Thursday, September 13, 2007

Dora Yaki recipe

Terri, this is for you! Tako-Yaki (yum-yum) recipe is up next. Need to take some photos first!

Dora Yaki

Red bean paste (Anko):
  • 300 g Japanese red beans (azuki) – soak for 5 hours at least
  • 220 g castor sugar (this amount makes the paste quite bland for some people, not like a sweet dessert)
  • ¼ tsp salt

For Anko:
  1. Place the red beans in a thick bottom and broad base pot and fill it up three quarters way with water. Boil for 5 minutes and drain.
  2. Fill the pot three quarters way with water again, pour in the red beans and bring to boil. Simmer on small fire for two hours until the red beans are soft.
  3. Remove any scum or foam along the way.
  4. Once the red beans are soft, off the fire and drain well if there are still liquids.
  5. Return the softened red beans to the pot, add sugar and stir constantly. (It might suddenly turn liquid-y when you add the sugar) Just continue to stir until it dries up again. Try to mesh up the soft red beans and add the salt.
  6. Allow it to cool and transfer into small containers for use with different recipes. Keep in the fridge.
For Pancakes:
I read on the internet that legend has it that the first Dora Yaki was made when a samurai named Benkei forgot his gong (‘dora’ in Japanese) upon leaving a farmer’s home where he was hiding and the farmer used the gong to fry the pancakes, thus the name Dora Yaki.

Dora Yaki pancakes:
  • 100 g plain flour (sifted)
  • 90 g castor sugar
  • 2 eggs
  • ½ tsp baking powder
  • 1 tbsp Maple syrup
  • 1 tbsp Mirin
  • 1 tbsp water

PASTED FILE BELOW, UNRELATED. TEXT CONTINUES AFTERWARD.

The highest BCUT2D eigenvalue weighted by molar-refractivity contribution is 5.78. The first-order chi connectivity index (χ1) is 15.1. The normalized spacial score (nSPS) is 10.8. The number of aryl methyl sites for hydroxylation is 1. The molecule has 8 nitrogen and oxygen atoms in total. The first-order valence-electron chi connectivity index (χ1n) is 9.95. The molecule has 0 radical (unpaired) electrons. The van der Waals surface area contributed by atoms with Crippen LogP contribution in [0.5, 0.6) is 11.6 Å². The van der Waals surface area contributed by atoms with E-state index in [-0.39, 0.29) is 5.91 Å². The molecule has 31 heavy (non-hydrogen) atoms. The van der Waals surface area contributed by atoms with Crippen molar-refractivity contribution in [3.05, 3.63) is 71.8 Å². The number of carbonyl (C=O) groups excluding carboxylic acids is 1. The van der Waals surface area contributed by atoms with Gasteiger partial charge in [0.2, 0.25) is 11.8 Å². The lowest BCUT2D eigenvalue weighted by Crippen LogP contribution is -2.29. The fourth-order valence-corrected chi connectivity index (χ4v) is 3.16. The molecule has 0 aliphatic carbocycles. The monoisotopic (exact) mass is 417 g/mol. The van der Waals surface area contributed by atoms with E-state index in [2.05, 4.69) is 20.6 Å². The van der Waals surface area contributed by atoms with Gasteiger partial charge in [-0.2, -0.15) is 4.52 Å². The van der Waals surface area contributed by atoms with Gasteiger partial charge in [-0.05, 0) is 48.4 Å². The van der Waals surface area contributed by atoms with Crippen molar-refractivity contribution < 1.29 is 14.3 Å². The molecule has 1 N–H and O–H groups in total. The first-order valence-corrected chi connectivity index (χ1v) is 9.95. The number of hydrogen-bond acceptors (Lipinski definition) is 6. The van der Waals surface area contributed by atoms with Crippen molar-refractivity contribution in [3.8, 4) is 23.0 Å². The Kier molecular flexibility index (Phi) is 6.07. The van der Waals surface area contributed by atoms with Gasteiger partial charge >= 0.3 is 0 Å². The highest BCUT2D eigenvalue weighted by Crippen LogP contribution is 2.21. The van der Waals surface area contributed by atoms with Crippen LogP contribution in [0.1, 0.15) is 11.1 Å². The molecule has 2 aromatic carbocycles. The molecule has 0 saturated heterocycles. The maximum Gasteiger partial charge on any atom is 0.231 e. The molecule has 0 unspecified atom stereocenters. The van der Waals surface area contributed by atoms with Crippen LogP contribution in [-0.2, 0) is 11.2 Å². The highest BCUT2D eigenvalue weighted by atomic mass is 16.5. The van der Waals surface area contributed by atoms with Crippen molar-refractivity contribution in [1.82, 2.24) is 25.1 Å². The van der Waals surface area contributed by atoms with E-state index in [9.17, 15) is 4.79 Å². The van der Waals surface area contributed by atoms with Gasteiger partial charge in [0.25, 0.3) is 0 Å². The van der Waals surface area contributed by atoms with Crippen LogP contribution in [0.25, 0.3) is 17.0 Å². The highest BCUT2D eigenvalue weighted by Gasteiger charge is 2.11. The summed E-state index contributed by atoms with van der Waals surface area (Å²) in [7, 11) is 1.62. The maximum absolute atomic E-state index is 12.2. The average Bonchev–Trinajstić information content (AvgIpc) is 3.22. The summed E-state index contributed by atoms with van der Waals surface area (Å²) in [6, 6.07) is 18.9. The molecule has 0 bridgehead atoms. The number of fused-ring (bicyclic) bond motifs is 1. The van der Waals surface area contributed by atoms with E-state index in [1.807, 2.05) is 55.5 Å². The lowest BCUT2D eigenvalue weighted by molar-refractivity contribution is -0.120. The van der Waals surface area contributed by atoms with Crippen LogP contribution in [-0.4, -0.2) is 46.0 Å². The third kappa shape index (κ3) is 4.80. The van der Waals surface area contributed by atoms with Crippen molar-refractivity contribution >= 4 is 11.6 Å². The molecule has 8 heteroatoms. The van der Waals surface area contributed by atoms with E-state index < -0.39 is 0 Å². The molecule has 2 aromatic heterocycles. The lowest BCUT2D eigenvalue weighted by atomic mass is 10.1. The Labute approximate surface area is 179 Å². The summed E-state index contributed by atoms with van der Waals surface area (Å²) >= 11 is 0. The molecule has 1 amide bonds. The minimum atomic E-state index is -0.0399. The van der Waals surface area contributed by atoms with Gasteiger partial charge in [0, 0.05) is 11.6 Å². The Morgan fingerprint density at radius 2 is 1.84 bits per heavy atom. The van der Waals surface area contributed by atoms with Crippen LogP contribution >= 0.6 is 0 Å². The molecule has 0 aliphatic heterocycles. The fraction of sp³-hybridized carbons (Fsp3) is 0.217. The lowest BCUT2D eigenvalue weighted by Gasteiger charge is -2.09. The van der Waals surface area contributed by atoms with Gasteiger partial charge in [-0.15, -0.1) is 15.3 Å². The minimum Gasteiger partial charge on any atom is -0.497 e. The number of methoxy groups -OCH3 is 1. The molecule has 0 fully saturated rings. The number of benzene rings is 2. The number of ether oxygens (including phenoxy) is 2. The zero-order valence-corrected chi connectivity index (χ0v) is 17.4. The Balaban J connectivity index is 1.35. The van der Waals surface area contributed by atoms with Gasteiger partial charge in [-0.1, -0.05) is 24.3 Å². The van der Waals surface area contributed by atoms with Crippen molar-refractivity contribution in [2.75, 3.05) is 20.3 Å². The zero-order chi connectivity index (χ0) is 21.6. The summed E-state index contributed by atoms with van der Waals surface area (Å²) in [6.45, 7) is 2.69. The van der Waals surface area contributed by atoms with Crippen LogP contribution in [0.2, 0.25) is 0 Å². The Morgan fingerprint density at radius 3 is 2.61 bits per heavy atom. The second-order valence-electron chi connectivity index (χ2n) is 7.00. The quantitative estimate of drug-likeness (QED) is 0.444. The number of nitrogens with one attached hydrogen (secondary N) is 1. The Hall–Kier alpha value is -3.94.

1. Beat eggs and sugar in Kenwood using ‘K’ beater (I only own a Kenwood but you can use any cake beater). Beat on high till the eggs become pale and thick. Add the Maple syrup, mirin and water and beat for a short while.
  2. Fold in the flour and set aside. Cover it with cling film and stand in a warm corner for 15 minutes for it to ‘rise’ (becomes foamy).
  3. Pour mixture into a jug without ‘disturbing’ it too much. (keep the mixture foamy).
  4. Pour required amount onto a heated non-stick and slightly oiled pan and cook like ordinary pancakes. (until bubbles appear and flip)
  5. Sandwich two pieces of pancakes with the cooked Anko (red bean paste) and you get your Dora Yaki. Enjoy!
    Daughter #2 couldn't resist THIS!


Terri @ A Daily Obsession said...

my goodness, THANK YOU!u truly r great! my heart is racing..can't wait till morning to get cracking on dora yaki!

Anonymous said...

Excuse my ignorance but I thought mirin is some sort of vinegar?
How come it is added into sweet pancake recipe?
Another keipoh question of mine. :P

Bento Pet said...

judy: Oh no! Mirin is a sweet cooking sauce not vinegar.

Author said...
This comment has been removed by the author.
Bento Pet said...

whiskyrs: this is our house favorite! hope you like it too. you need to adjust the sugar to your taste though.


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